Yet it is impossible to escape the centrality of the law – and the uneven enforcement of anti-discrimination laws – as one of the most important and immediate avenues for bringing more women into the workforce.
“In principle, it can work both ways,” Tara Vishwanath, the lead author of the new report, told IPS. “But many would argue that without equality in the letter of the law, its interpretation and its implementation, it would be hard to ensure a level playing field for women.”
The structure of oil-dominated economies could also be to blame for squeezing job markets typically dominated by women.
Low-wage, export-oriented industries such as textiles are one typical way through which women have entered the workforce in developing countries. But during oil booms, academics have found that economies tend to shift away from female-heavy “traded” sectors and instead towards male-dominated non-traded sectors, such as construction and retail.
“The benefits of educating girls are many, and I believe families in the MENA region are aware of that,” Mayra Buvinic, a senior fellow with the U.N. Foundation, a Washington think tank, and former director of gender and development at the World Bank, told IPS.
She pointed to the relatively high income of MENA countries to explain the gender education-workforce mismatch.
“Because of their high income levels, they are able to afford educating all of their children, male and female,” she says. “They do not have to make hard choices.”
In this sense, the education-workforce mismatch is a sign of relative luxury, of an economy in which women have not yet had to enter the workforce in large numbers out of sheer necessity. The World Bank suggests that this could be one reason many other lower-income developing countries are outpacing the MENA region in this regard.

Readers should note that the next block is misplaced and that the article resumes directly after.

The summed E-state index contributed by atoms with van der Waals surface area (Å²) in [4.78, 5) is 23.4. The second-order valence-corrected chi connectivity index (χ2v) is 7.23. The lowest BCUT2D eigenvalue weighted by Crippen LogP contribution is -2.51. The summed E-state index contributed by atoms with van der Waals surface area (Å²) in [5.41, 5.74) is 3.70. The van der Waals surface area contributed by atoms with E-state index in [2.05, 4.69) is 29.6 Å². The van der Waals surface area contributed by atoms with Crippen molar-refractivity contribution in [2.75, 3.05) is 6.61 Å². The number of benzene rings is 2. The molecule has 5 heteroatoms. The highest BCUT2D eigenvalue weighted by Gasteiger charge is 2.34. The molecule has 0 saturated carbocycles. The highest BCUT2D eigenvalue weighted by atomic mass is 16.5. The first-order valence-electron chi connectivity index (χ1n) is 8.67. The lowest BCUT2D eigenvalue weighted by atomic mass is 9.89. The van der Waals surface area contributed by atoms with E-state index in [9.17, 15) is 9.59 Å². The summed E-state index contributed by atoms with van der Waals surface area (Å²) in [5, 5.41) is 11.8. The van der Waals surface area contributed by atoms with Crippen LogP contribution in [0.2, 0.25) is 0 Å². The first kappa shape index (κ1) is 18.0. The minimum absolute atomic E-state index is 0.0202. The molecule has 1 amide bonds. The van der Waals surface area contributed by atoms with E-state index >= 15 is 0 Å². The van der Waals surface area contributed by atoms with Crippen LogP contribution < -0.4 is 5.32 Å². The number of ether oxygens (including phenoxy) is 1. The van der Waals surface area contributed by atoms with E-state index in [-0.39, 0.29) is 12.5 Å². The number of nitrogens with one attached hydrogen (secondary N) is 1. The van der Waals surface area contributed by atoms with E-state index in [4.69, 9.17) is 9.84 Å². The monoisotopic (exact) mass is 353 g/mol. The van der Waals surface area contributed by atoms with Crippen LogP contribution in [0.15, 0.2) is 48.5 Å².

Aside from the job markets of oil-dominated economies, policies of generous food, fuel and electricity subsidies also lower women’s incentives to work.
In Kuwait, for instance, subsidies account for as much as 20 percent of government spending. Such practices generally lower household costs and make the prospect of working outside the home less attractive for women, especially because doing so is often accompanied by, for example, additional costs for childcare.
Vishwanath and her co-authors propose reforms to such policies based on the fear that they dampen incentives to work. They also suggest tweaking other policies that may encourage more female labour force participation, lauding the effects of two tax credits (for earned income and child care) that have encouraged U.S. women to participate in the workplace.
They also say that political quotas can challenge deep-seated gender stereotypes.
“Although there is little consensus on the use of quotas, recent evidence finds that even temporary or short-term quotas can play an important role in changing attitudes and stereotypes,” Vishwanath says.
To this end, many are closely watching the effects of a December 2012 decision by the UAE government to implement gender quotas in corporate boardrooms.